-Sept, 1993, Fatal, Gaviota State Park, Santa Barbara County, Male, 9 yrs. (Separated from family during a family camping trip. Autopsy consistent with Mountain Lion attack.)

-April 1994, Fatal, Auburn State Recreation Area, El Dorado, Female, 40 yrs.

(Long distance runner killed while jogging)

-Aug. 1994, Nonfatal, San Bernardino County, Male, 41 yrs.

(Mauled when he wandered into the forest from a remote, nighttime

nighttime event. Cat scared off by three boys also attending the event.)

Dec, 1994, Fatal, Cuyamaca Rancho State Park, Female, 56

(Killed while hiking alone)


7.  ($1.99? Are You Out of Your Mind?)

“Like why do they even have the rest of the menu? Why the fuck would anyone get anything other than the $1.99 combo? I mean, two eggs, two bacon, two sausage, hash browns, AND two pancakes for a dollar fucking ninety-nine? Like you seriously would have to be out of your mind to order anything else. We ARE like pretty much out of our minds right now, and we still have the wherewithal to order $1.99s.”

Beanstock stopped talking. Marcus was tagging with an orange crayon on a kid’s connect-the-dot dinosaur coloring sheet, not bothering to put the extinct creature back together. Stevie was sleeping or pretending to sleep.

Back at Denies. A circularity; returned but forever changed and all that.

“Hey, you guys hear there was a rave on 90210?” Marcus asked without looking up.

“Pretty wack,” I said.

“Yeah, not kicked,” said Beanstock.

We had all “heard” about it.

The waitress with frizzy brown hair and a thin film of off-colored makeup floating on her face was looking at us weird. Couldn’t blame her. It was 8:45 am and we were wearing huge pants and white plastic wallet chains and rainbow-colored vests and towering floppy mad-hatter hats and we were filthy and, minus Stevie, soaked in blood, looking all stricken and pale and like we had definitely just got done doing a shit-ton of drugs.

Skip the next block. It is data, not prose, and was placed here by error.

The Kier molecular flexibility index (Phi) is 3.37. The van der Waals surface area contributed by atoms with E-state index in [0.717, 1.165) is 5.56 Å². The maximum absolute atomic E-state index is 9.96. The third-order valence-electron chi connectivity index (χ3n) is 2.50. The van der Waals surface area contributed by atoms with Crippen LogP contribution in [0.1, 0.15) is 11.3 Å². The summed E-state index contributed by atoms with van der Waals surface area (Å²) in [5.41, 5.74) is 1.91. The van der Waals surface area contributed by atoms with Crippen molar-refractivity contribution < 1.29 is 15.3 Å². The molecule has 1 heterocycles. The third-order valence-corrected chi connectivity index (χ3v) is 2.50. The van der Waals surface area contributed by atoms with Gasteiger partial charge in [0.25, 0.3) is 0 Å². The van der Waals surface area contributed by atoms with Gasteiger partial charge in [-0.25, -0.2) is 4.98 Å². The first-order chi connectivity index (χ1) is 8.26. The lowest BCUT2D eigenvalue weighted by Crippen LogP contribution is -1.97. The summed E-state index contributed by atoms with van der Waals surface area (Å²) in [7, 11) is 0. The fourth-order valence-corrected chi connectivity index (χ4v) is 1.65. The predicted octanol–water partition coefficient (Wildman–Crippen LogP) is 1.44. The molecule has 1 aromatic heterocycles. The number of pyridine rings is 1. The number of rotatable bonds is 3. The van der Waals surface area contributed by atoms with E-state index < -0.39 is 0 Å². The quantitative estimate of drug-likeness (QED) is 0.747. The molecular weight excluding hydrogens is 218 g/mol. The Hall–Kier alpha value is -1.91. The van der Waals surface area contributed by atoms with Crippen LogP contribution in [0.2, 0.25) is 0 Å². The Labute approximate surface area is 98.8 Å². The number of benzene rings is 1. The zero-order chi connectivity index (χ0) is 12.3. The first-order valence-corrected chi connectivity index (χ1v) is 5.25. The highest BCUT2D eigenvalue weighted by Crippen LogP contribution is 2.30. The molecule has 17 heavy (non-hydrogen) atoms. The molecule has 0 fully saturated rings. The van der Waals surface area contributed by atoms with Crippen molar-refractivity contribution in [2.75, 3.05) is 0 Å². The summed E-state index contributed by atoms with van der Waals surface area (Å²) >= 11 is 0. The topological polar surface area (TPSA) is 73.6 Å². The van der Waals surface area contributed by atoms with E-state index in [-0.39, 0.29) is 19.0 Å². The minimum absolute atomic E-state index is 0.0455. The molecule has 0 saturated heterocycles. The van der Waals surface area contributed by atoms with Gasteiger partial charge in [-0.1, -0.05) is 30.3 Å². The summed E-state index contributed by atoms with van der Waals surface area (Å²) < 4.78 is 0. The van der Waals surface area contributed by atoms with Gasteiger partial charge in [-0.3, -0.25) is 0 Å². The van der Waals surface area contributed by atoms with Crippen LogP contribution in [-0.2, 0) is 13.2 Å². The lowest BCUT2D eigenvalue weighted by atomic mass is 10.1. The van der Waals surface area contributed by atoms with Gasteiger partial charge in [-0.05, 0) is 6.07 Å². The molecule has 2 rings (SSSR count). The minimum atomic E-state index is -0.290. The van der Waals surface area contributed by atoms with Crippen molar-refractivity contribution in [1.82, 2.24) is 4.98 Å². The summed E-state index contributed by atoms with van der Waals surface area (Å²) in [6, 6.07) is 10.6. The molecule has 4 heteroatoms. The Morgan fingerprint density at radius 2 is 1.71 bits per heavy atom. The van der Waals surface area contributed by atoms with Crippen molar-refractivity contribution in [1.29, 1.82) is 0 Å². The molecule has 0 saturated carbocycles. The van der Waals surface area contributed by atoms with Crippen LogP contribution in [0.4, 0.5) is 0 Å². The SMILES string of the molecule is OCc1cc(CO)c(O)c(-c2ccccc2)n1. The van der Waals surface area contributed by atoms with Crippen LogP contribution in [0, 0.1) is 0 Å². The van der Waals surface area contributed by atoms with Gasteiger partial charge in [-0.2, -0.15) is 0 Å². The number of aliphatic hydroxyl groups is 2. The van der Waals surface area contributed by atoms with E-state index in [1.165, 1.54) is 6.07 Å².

It was probably mostly the blood, really. We sat staring under the bright lights; the colors oversaturated and overwhelming. A nice looking family of black Church-goers in frilly hats and gleaming purple suits was looking at us and talking in hushed tones. We ate, and they ate too.

Epilogue (Stevie’s Section: back at 9:35 pm, but generally out of the space-time continuum, so that doesn’t really matter, anyways)

In Beanstock’s parents’ American boat —“The Bue-ee”—floating as if powered by black magic, floating through the night like they were sailing an endless oil slick, Stevie was lightheaded with the smell of the red leather couches, plump and stitched like diner booths, and he felt the weight and warmth of the shoulders pressing in on him, supporting him like bookends, and he felt as infinite and expansive as the shelf-full of atlases, the ones in his father’s basement study, the ones he wasn’t allowed to touch.

Submarining through the streets, now, the lights of LA like outer space and his friends’ hair smelling sweet and bright, a fuzzy stethoscope heart beat of bass buzzing through the blown speakers, a pipe punched out with a pen from a Red Delicious passed without ownership, Marcus screamed and then they all screamed a teenage battle-cry and they drove and drove and the street lamps were like stars and the neon like passing galaxies and they took the turns so that the centrifugal force fused them at one end, and when they did this at a roundabout they took it three times and Stevie let his eyes go closed and they let their bodies go all the way over like sea-plants in a big black sea, pushed by unseen currents, and the car was still, was the center, and it was the world that moved.

They were on their way, come what may.

About Emiliano Garcia-Sarnoff

View all posts by Emiliano Garcia-Sarnoff
Former busboy, sauerkraut-mixer, and Japanese hair model, Emiliano Garcia-Sarnoff is a writer and father of two, living in Chico. After quitting a job as an Erin Brockovich-like legal investigator, then hitting rock bottom in a scene that involved roommates, tears, nudity and police officers, the UC Berkeley graduate decided to go for broke (and he’s accomplished his goal!) in the exciting world of small town weekly newspaper writing.